The German Army then decided to use the easily maintained 38(t) chassis for a new set of self-propelled antitank weapons. The Czech design would become a gun carriage. First came the Panzerjäger 38(t) or Sd Kfz 139, popularly referred to as the Marder, mounting a 76mm antitank gun. Built in July 1942, the Marder saw service in both Russia and North Africa. Total production numbered 344. Another in the Marder series, the Sd Kfz 138, mounted a 75mm antitank gun. About 242 were made during the war and served in North Africa, Russia, and Italy.
The 38(t) chassis was also used in the construction of mobile heavy artillery in the form of the Model H Sd Kfz 138/1 heavy infantry gun, called the Grille. Along with its sister type, Model K, over 370 were manufactured in 1943 and 1944.
In 1943, the inspector general of Germany’s panzer forces, Generaloberst Heinz Guderian, stressed the need for a light tank destroyer. An order to produce the 38(t) chassis for a new self-propelled antitank gun to replace all existing mobile and towed antitank armament was issued. The result was the 75mm, 15-ton Jagdpanzer 38(t) or Hetzer. This new weapon was put into production in April 1944 and produced until 1945 by both Skoda and BMM. Between April 1944 and the following May, over 2,584 were built.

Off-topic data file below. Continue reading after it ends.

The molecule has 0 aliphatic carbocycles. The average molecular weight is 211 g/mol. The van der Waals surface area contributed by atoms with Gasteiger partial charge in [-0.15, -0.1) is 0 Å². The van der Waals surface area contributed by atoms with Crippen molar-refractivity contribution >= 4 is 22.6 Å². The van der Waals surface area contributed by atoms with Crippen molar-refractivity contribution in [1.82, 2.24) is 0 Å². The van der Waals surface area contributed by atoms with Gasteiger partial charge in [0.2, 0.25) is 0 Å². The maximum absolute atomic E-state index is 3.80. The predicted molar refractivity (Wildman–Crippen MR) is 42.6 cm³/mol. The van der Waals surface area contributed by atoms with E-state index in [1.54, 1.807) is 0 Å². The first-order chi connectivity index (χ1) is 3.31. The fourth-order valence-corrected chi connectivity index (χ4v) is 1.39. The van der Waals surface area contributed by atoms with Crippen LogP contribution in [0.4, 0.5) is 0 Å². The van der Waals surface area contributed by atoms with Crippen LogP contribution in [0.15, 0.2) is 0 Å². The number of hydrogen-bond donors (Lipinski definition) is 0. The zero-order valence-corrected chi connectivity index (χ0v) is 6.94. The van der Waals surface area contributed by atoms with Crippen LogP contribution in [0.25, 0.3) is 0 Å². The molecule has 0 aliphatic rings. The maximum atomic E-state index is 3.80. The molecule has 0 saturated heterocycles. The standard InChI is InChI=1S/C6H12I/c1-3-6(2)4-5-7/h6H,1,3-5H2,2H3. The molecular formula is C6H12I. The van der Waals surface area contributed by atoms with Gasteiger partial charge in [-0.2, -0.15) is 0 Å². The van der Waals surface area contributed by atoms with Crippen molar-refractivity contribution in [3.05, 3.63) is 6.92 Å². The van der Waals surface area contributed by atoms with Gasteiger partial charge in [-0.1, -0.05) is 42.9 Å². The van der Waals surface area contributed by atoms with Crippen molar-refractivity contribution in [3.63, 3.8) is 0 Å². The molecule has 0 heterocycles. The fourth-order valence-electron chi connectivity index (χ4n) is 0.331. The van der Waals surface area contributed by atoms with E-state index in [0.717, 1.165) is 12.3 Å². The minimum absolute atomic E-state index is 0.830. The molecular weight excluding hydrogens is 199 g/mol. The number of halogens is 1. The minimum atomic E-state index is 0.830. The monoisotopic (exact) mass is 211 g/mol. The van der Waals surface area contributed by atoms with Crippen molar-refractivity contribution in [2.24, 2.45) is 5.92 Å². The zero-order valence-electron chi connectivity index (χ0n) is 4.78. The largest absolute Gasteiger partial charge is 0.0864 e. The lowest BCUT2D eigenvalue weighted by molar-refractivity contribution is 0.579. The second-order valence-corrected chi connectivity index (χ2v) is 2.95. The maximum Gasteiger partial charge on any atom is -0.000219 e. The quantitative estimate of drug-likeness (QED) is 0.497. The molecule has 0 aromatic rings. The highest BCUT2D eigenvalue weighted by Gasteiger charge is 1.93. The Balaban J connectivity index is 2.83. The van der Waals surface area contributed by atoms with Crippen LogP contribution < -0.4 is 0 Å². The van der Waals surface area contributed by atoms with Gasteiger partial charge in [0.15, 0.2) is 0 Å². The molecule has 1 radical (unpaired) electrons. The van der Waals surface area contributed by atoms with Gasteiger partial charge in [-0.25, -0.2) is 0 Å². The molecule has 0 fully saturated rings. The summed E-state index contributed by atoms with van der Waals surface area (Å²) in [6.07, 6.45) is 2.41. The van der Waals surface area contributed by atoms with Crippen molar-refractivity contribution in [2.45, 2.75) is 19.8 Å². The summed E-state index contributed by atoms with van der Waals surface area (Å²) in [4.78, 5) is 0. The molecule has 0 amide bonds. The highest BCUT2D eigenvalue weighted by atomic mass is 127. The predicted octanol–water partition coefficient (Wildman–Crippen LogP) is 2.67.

The Hetzer first saw action in July 1944 and was subsequently issued to tank-hunter units attached to all division-sized formations. Moving at 30 mph and protected by 60mm frontal and 20mm rear armor, the Hetzer was a dangerous adversary. The Hetzer was also manufactured in flamethrower, armored recovery, ammunition mover, and mobile heavy artillery carrier versions.
With 1,168 38(t) tanks produced by the Germans from 1940 through 1942, and thousands of armored fighting vehicle variants based on the same Czech design, the Wehrmacht’s panzer and antitank capability was greatly aided and sustained not only in the heady years of conquest, but also during the grinding period of retreat and final defeat.
Arnold Blumberg has been a regular contributor to WWII History’s sister publication, Military Heritage. He resides in Baltimore, Maryland.